Thursday, September 10, 2009

Thecaphora Smut potato disease

(Cased by Thecaphora (Angiosorus) solani )

Potato smut is restricted to the tropical regions of the America. It occurs in cool highlands and irrigated coastal deserts, where it may cause serious problems.
Little is known about its biology. Extreme care must be taken to avoid spreading the disease. Therefore, do not move infected tubers or infested soil to disease-free areas. Occurrence of this disease should be carefully recorded.

Symptoms of Thecaphora Smut


Symptoms are tuber-like outgrowths of stems and stolons that contain numerous small cavities filled with brown to black spores.
Potatoes tubers may contain small, inconspicuous superficial pustules with a few sporefilled cavities or large protuberances.
Single potato plants and even single stolons may carry tuber-like outgrowths as well as healthy-appearing tubers.
After maturity, diseased outgrowths disintegrate rapidly into masses of brown spores.
Certain potato cultivars such as Antarqui show protuberant lesions 3-10 mm in diameter on the tuber surface.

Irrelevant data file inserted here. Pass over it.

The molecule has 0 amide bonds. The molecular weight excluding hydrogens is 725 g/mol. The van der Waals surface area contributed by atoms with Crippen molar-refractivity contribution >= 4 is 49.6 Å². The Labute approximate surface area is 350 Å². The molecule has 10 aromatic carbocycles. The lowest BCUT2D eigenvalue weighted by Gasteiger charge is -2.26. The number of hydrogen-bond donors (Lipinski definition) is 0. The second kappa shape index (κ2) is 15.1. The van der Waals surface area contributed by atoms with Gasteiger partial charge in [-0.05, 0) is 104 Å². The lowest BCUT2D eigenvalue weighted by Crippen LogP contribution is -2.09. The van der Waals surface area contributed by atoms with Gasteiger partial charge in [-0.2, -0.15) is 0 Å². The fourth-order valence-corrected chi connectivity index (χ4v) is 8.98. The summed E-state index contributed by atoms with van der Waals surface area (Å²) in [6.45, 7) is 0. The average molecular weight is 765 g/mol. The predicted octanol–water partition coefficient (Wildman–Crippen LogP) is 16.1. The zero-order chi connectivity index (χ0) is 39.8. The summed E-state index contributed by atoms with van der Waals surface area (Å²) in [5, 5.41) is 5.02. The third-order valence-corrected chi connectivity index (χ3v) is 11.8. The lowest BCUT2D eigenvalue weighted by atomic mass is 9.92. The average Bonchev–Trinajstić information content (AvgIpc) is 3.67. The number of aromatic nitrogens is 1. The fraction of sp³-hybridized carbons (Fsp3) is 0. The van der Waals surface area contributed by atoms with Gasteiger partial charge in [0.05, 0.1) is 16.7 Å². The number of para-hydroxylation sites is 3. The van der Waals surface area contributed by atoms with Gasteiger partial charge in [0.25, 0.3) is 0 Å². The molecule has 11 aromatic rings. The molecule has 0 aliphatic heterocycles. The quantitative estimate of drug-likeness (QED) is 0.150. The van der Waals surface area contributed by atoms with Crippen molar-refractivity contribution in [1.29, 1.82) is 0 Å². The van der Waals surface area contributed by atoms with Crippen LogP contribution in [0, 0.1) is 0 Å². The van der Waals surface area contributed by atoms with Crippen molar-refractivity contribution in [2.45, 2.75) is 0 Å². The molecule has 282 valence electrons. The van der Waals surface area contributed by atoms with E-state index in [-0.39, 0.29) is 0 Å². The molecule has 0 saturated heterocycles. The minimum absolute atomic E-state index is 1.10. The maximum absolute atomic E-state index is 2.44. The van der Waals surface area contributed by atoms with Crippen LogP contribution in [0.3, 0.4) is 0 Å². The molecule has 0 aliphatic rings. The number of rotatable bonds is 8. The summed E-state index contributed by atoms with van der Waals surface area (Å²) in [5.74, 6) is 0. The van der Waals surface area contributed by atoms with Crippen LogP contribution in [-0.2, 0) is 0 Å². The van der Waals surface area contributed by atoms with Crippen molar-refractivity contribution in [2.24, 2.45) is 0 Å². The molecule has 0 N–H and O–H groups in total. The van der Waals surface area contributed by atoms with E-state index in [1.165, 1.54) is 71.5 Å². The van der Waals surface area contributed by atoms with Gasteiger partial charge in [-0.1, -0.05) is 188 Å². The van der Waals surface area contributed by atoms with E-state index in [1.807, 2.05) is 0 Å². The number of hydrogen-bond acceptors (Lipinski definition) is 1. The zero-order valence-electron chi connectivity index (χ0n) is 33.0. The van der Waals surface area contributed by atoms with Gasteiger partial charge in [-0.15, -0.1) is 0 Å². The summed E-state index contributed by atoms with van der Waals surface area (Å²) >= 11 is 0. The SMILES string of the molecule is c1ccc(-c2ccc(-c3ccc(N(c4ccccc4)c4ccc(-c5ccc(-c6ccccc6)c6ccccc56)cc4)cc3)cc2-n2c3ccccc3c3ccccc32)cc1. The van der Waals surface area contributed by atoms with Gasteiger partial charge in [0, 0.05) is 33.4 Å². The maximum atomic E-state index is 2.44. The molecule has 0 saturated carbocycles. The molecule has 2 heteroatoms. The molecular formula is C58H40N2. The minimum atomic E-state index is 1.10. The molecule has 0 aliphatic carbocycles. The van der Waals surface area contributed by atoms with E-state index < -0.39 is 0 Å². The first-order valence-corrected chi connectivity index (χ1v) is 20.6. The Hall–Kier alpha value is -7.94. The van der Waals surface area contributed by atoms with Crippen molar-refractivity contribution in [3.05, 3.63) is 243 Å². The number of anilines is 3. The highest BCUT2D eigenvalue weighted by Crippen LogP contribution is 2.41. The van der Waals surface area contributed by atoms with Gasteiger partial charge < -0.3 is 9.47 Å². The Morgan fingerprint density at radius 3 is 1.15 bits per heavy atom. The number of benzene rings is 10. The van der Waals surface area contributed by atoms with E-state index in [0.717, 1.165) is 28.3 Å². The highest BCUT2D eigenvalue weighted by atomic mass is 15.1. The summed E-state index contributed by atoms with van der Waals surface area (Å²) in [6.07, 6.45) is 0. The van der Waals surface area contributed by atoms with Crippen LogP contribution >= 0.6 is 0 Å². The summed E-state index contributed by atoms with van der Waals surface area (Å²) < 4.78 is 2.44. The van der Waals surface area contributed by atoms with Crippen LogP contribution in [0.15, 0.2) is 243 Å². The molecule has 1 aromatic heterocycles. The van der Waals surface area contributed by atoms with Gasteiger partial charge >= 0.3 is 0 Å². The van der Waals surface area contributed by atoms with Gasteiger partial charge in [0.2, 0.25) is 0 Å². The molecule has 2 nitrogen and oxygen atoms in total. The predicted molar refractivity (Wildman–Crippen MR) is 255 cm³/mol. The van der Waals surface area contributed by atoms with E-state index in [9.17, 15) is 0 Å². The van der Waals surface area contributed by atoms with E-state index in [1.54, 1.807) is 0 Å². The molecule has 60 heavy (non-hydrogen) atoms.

After 2-3 months of potatoes storage, these lesions become sunken and subsequently hypertrophied tissues develop in the new sprouts or close to them. Datura stramonium (jimson weed) is a sensitive and propagative host.

Management

Dissemination is probably by infected or contaminated seed and soil. Resistant or tolerant varieties exist.
Crop rotations are useful although the fungus persists in fields for many years. Strict quarantine should be enforced to prevent spreading the disease to new areas.
Fumigation of infested soil, complemented with the use of healthy potato seed tubers of resistant potato cultivars, can eliminate the disease.
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